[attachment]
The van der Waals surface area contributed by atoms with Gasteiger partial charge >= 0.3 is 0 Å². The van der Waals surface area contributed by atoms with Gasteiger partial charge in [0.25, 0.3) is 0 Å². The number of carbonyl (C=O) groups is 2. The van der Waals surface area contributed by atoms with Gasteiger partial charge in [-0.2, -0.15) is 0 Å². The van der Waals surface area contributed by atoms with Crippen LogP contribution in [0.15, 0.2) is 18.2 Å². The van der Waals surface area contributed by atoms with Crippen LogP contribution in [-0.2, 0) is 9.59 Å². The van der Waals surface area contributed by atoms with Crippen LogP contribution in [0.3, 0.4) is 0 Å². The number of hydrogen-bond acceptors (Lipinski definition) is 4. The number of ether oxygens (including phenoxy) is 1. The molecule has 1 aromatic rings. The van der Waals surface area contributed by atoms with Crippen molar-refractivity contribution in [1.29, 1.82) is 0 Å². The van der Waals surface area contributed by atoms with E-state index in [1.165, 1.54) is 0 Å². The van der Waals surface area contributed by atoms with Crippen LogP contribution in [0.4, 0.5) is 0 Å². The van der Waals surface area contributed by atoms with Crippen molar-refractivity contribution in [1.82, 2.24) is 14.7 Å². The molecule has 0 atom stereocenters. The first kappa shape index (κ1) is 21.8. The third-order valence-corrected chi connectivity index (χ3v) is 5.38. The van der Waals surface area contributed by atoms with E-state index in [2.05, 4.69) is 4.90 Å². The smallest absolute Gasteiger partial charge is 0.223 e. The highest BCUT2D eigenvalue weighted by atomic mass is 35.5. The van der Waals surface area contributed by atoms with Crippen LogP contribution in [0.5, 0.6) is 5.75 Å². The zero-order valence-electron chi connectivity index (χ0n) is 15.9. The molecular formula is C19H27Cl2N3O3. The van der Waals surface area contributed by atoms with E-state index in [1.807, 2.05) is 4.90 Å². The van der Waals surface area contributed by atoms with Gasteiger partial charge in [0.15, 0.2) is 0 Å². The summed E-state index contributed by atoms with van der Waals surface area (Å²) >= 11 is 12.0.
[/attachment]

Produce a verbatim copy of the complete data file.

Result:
The van der Waals surface area contributed by atoms with Gasteiger partial charge >= 0.3 is 0 Å². The van der Waals surface area contributed by atoms with Gasteiger partial charge in [0.25, 0.3) is 0 Å². The number of carbonyl (C=O) groups is 2. The van der Waals surface area contributed by atoms with Gasteiger partial charge in [-0.2, -0.15) is 0 Å². The van der Waals surface area contributed by atoms with Crippen LogP contribution in [0.15, 0.2) is 18.2 Å². The van der Waals surface area contributed by atoms with Crippen LogP contribution in [-0.2, 0) is 9.59 Å². The van der Waals surface area contributed by atoms with Crippen LogP contribution in [0.3, 0.4) is 0 Å². The number of hydrogen-bond acceptors (Lipinski definition) is 4. The number of ether oxygens (including phenoxy) is 1. The molecule has 1 aromatic rings. The van der Waals surface area contributed by atoms with Crippen molar-refractivity contribution in [1.29, 1.82) is 0 Å². The van der Waals surface area contributed by atoms with E-state index in [1.165, 1.54) is 0 Å². The van der Waals surface area contributed by atoms with Crippen LogP contribution in [0.4, 0.5) is 0 Å². The van der Waals surface area contributed by atoms with Crippen molar-refractivity contribution in [1.82, 2.24) is 14.7 Å². The molecule has 0 atom stereocenters. The first kappa shape index (κ1) is 21.8. The third-order valence-corrected chi connectivity index (χ3v) is 5.38. The van der Waals surface area contributed by atoms with E-state index in [2.05, 4.69) is 4.90 Å². The smallest absolute Gasteiger partial charge is 0.223 e. The highest BCUT2D eigenvalue weighted by atomic mass is 35.5. The van der Waals surface area contributed by atoms with Crippen LogP contribution in [0.5, 0.6) is 5.75 Å². The zero-order valence-electron chi connectivity index (χ0n) is 15.9. The molecular formula is C19H27Cl2N3O3. The van der Waals surface area contributed by atoms with E-state index in [1.807, 2.05) is 4.90 Å². The van der Waals surface area contributed by atoms with Gasteiger partial charge in [0.15, 0.2) is 0 Å². The summed E-state index contributed by atoms with van der Waals surface area (Å²) >= 11 is 12.0.